Sword-and-Whiskers Role Playing
Welcome to the world of sword-and-whiskers roleplaying. Here you will don the adventuring regalia of a mighty mouse and venture forth into the wilds to explore a vast world and vanquish any number of adversaries that wish to cause you and yours harm or to destroy your very existence. If you’re brave enough and lucky enough, you will grow all the richer for it. Mausrítter is a game for 2-5 players wherein you will play out these types of stories with your friends.
Mausrítter was published initially as PDF and a printed zine in early 2020. The printed version is currently unavailable, but the PDF version is, as of this review, Pay What You Want through Itch.io. Within these twenty-four pages, you are getting a complete game system—an adaptation of the Into the Odd roleplaying game; both of which are Old School Renaissance (OSR) inspired.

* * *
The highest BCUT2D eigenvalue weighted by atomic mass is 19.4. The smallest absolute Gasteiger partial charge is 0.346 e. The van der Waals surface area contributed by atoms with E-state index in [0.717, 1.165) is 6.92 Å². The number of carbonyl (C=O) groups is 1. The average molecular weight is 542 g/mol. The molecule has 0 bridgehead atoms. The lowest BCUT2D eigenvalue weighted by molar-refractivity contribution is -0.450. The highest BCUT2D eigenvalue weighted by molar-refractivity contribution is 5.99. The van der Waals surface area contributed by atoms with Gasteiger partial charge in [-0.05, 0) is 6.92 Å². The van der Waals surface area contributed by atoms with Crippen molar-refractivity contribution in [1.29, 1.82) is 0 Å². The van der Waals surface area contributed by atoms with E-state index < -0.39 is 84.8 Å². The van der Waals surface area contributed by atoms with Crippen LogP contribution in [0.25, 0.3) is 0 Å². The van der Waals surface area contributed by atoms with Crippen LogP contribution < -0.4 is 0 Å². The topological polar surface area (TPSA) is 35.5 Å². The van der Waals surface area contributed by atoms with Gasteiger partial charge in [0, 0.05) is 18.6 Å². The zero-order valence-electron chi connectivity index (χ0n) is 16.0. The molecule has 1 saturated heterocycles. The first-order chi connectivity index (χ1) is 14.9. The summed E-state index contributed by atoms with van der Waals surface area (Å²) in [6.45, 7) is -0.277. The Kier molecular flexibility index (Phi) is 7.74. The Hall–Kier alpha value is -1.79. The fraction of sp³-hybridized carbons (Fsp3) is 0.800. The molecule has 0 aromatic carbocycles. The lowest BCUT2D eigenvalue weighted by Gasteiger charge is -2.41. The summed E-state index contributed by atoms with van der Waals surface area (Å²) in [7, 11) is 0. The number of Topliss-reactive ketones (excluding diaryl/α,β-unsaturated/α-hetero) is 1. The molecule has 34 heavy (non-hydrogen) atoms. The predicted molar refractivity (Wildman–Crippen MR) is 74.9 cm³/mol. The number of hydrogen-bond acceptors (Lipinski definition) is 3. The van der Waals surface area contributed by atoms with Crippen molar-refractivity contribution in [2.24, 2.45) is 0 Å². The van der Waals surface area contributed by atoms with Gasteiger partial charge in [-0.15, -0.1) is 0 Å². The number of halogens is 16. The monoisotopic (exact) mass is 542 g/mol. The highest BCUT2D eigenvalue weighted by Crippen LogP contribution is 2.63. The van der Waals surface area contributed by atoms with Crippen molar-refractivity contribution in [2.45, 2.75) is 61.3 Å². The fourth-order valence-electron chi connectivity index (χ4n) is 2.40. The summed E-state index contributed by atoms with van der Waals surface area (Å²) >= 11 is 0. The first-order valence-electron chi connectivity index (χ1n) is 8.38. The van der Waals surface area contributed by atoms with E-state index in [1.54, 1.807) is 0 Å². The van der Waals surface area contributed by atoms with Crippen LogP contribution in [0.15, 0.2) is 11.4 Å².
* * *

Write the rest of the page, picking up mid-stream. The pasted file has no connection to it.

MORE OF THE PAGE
Everything about the rules system is minimalistic, but yet it still retains functionality. It is presented in an easy to read layout, embellished with beautiful illustrations that serve to not only set the tone but also to provide visual examples in some cases. There are a plethora of tables, some of which are specific in nature, while others are meant to be rolled at random.
Mechanically, Mausrítter takes a slightly different approach than other OSR games. Challenge and conflict resolutions are resolved through Saves. Saves are called for when a mouse is attempting something risky where the outcome is uncertain. Saves are a d20 roll against a relevant attribute. The result needs to be less than or equal to the attribute value for the mouse to be successful. Otherwise, the GM narrates the consequences which should have been telegraphed in advance. In addition to narrative elements of failure, failed Saves, will typically impart Damage, but the rules are unclear as to how Dex or Wis Damages are applied. It can be inferred that when Damage is appropriate for Dex Saves, the damage is applied in the same way as combat damage (see below). For Wis Damage, it can be inferred that such damages are applied directly to the attribute itself. Lastly, In some situations, a mouse may have an advantage or disadvantage during a challenge, during these situations. The player would roll 2d20 and take the best or worst roll, as appropriate.